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What We Offer

Union Memorial  offers congregants a place of comfort, hope, and a peace of mind for all their worshipping needs. We are dedicated to spreading the teachings of Jesus Christ, and our goal is to inspire you through the holiness of our dwelling and our services. We invite you to become a part of our growing congregation, and look forward to meeting you!

Union in the Community

  • Pierre Laclede Junior Academy – Pk-8. St. Louis Public Schools.  Engaged in student mentoring, Afro-Centric Book Giveaways and social services support for identified high risk kids.

  • Better Family Life – St. Louis, MO.  Partnering in a variety of targeted community outreach initiatives in high risk north St. Louis areas.

  • The Haven of Grace – St. Louis, MO. Partnering by providing newborn and infant supplies for the women served by The Haven of Grace.

  • Fathers United To Raise Awareness (FUTRA) – St. Louis, MO.  Partnering by providing space for programming occurring with FUTRA’s men as they work on acquiring life transforming skills.

  • Thomas Dunn Food Giveaway
    FREE FOOD - Sundays, 11:00 – 12:00 p.m. @ Union Memorial Enrichment Center (across the street from the church) on the corner of Bartmer & Belt Avenues.

  • Family & Friends Food Drive – occurring November and December each year, Union comes alive with receiving donations of non-perishable food items and then distributes them to high risk and need families in north St. Louis neighborhoods.




United Methodists share a common heritage with all Christians. According to our foundational statement of beliefs in The Book of Discipline, we share the following basic affirmations in common with all Christian communities:


Grace is central to our understanding of Christian faith and life.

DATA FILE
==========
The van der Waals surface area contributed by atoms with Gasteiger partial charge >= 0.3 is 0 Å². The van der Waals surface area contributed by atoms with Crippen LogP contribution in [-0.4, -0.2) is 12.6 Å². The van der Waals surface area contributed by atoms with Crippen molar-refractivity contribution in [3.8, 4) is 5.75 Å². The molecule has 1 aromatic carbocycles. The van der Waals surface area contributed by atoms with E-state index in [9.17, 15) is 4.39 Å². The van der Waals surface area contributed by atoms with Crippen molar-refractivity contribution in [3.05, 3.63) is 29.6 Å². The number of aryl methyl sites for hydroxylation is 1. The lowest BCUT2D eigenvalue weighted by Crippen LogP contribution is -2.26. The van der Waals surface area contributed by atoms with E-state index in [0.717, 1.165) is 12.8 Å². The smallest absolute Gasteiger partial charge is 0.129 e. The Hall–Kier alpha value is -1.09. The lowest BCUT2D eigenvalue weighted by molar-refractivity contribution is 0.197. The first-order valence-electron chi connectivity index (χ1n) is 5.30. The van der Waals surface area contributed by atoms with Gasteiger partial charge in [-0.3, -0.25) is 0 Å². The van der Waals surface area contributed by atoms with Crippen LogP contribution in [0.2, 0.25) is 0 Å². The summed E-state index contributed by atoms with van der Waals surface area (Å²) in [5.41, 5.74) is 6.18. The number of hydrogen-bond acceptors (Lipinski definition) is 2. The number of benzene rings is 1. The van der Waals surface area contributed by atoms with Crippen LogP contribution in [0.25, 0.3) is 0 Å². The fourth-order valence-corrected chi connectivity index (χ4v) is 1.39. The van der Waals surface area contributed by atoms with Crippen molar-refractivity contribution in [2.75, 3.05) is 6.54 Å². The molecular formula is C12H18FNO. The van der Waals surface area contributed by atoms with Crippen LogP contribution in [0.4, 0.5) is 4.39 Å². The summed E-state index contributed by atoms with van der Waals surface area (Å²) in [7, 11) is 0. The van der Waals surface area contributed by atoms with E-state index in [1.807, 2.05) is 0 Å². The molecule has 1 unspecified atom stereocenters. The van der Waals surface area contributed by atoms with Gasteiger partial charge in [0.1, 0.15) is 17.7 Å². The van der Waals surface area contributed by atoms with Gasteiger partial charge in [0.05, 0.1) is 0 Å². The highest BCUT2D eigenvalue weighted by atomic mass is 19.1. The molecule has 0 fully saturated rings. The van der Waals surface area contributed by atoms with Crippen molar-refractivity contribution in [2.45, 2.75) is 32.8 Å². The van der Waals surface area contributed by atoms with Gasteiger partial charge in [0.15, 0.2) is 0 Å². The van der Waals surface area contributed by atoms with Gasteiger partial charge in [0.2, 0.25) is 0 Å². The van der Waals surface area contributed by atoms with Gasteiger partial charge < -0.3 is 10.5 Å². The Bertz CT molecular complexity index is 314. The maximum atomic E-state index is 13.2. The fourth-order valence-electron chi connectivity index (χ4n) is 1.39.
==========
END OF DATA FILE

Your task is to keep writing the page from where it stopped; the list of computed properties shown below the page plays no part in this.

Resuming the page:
Grace can be defined as the love and mercy given to us by God because God wants us to have it, not because of anything we have done to earn it.


We read in the Letter to the Ephesians: “For by grace you have been saved through faith, and this is not your own doing; it is the gift of God — not the result of works, so that no one may boast” (Ephesians 2:8-9).


Our United Methodist heritage is rooted in a deep and profound understanding of God’s grace. This incredible grace flows from God’s great love for us. Did you have to memorize John 3:16 in Sunday school when you were a child? There was a good reason. This one verse summarizes the gospel: “For God so loved the world that he gave his only Son, so that everyone who believes in him may not perish but may have eternal life.” The ability to call to mind God’s love and God’s gift of Jesus Christ is a rich resource for theology and faith.” 1

Faith and Good Works

United Methodists insist that faith and good works belong together. What we believe must be confirmed by what we do. Personal salvation must be expressed in ministry and mission in the world. We believe that Christian doctrine and Christian ethics are inseparable, that faith should inspire service. The integration of personal piety and social holiness has been a hallmark of our tradition. We affirm the biblical precept that "faith by itself, if it has no works, is dead” (James 2:17).4

Mission and Service

Because of what God has done for us, we offer our lives back to God through a life of service. As disciples, we become active participants in God’s activity in the world through mission and service. Love of God is always linked to love of neighbor and to a passionate commitment to seeking justice and renewal in the world.

Nurture and Mission of the Church

For Wesley, there was no religion but social religion, no holiness but social holiness. In other words, faith always includes a social dimension. One cannot be a solitary Christian. As we grow in faith through our participation in the church community, we are also nourished and equipped for mission and service to the world.

“From Wesley’s time to the present, Methodism has sought to be both a nurturing community and a servant community. Members of Methodist Societies and class meetings met for personal nurture through giving to the poor, visiting the imprisoned, and working for justice and peace in the community. They sought not only to receive the fullness of God’s grace for themselves; but...they saw themselves as existing ‘to reform the nation...and to spread scriptural holiness over the land.’” 3

1 Excerpted from Teachers as Spiritual Leaders and Theologians. Used by permission.

2 Excerpted from “The United Methodist Member’s Handbook,” George E. Koehler (Discipleship Resources, 2006), pp. 78-79. Used by permission.

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